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Survey: Faculty and Staff Observe Increasing Demand for Mental Health Support Among Online Learners

More than 80% of college faculty and staff members have noticed increasing demand among online learners for mental health services this past school year, according to a new survey from the Online Learning Consortium (OLC) and teletherapy company Uwill.Michael LondonMichael London

The survey – conducted by OLC in March 2024 – garnered responses from 338 college faculty and staff members from a mix of public and private institutions nationally, asking about their beliefs and observations of the mental health of their online students.

“There have been some surveys that have been done that focus on online students,” said OLC CEO Dr. Jennifer Mathes. “What we wanted to know is, if you're a faculty member teaching online courses or you're a staff member who works with online students, how comfortable are you in working with those students that are coming to you for help?”

Online learners face a number of hurdles when it comes to accessing mental health support, the most prominently cited one by respondents (62%) being time constraints, according to the report.

Other cited barriers included lack of knowledge of support services (59%), lack of services that cater to their needs (55%), financial and health insurance issues (47%), and lack of available counseling appointments (45%).

Not only does current-day mental healthcare vary in quality, but it can be difficult for online learners to find therapists in a reasonable amount of time, said Uwilll CEO Michael London. And on-site campus counseling can be hard to reach for students taking their courses online, who likely don’t live near campus or are unlikely to visit.

Students may also find that support services are limited or unavailable, either because counselors’ state licensing restrictions prevent them from assisting students living elsewhere or because the students – who are likely to be working full- or part-time – cannot come to appointments during usual business hours, London wrote in a later email.

While two-thirds of respondents (67%) said students have access to on-site counseling, about a third (39%) said the same about access to third-party teletherapy services, according to the survey.

Colleges having primarily on-site support clashes with the very “spirit” of online learning, said London, adding that it doesn’t make sense for students to be able to access courses and mentoring through online means, but not mental health support.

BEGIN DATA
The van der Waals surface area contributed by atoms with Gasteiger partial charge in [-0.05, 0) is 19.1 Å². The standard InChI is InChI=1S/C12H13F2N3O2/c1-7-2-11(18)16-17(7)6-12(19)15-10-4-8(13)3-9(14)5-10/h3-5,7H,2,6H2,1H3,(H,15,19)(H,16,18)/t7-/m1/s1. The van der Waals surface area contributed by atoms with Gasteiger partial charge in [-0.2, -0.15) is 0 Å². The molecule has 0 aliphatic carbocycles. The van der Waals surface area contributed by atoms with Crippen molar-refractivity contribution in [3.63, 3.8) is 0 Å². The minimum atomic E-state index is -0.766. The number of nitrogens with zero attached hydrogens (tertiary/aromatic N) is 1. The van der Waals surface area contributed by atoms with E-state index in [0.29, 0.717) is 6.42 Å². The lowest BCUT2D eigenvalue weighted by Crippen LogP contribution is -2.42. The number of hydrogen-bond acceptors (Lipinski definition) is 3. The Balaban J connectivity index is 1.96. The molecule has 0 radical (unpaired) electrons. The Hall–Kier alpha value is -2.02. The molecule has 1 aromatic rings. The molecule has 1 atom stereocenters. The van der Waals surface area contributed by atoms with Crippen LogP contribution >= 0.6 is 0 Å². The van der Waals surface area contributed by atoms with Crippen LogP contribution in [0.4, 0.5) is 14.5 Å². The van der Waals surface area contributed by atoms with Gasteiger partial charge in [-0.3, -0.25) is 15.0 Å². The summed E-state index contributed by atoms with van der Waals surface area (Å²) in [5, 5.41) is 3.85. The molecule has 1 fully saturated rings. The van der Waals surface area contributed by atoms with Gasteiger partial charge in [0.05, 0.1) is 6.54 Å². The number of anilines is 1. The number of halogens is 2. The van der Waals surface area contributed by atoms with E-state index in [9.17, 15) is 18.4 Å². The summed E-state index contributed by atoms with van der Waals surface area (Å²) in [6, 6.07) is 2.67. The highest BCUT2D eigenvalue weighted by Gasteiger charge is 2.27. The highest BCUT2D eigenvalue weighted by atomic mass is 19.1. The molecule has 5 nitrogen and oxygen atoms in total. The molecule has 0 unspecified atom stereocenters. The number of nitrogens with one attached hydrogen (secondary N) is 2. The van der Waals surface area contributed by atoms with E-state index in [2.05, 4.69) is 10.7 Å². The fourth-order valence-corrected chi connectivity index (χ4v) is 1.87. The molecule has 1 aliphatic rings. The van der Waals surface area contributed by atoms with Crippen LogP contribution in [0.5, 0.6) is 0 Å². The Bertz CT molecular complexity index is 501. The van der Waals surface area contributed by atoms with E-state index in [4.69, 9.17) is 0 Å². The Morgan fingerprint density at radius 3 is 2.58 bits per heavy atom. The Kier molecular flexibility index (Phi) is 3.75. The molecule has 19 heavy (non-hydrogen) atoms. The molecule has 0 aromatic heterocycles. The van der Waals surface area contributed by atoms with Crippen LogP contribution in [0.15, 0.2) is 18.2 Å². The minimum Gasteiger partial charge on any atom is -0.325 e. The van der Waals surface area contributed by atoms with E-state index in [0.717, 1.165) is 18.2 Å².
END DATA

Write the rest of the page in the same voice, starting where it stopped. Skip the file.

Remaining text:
“It's an understanding that people have other things within their lives that made them choose to be online students, for the most part,” London said. “So, if someone is either holding a job full-time or is a parent of two or three, they are just not hanging out in the student center.

“It's not why they chose the online education in the first place.”

In the absence of having viable mental health solutions on hand, many online learners are turning to faculty and staff for help. But the people being asked for help aren’t feeling as though they’re qualified to give it, the report noted.

Although a majority of respondents (71%) answered that online students “occasionally, frequently, or very frequently” reach out about their mental health problems, a sizable portion (37%) said they felt inadequately trained to identify and address such issues.

It’s surprising how people who are not licensed therapists are being asked to help those who might need licensed therapists, London said.

“We need to be able to provide training to faculty and staff so that when a student comes to them and expresses that they've got concerns, [they will] be able to help them respond to the students, direct them to the right place, [and] at least give them enough information so that students feel [heard, and they have a place they can go to],” Mathes said.

The faculty and staff members appeared to be asking for that kind of training, according to the report. Most respondents (83%) expressed high interest in being trained on how to support the mental well-being of their online learners.

In the current day, institutions offering courses online can no longer get away with offering just in-person services, London said. There is an awareness that students have needs for online support. And if the schools don’t provide services to accommodate those needs, they risk being called out, he said.

Several third-party teletherapy and digital mental health intervention (DMHI) programs are available and employed by U.S. colleges and universities, but a recent critical review of some of the most common ones has shown a dearth of scientific study about their effectiveness and reach.

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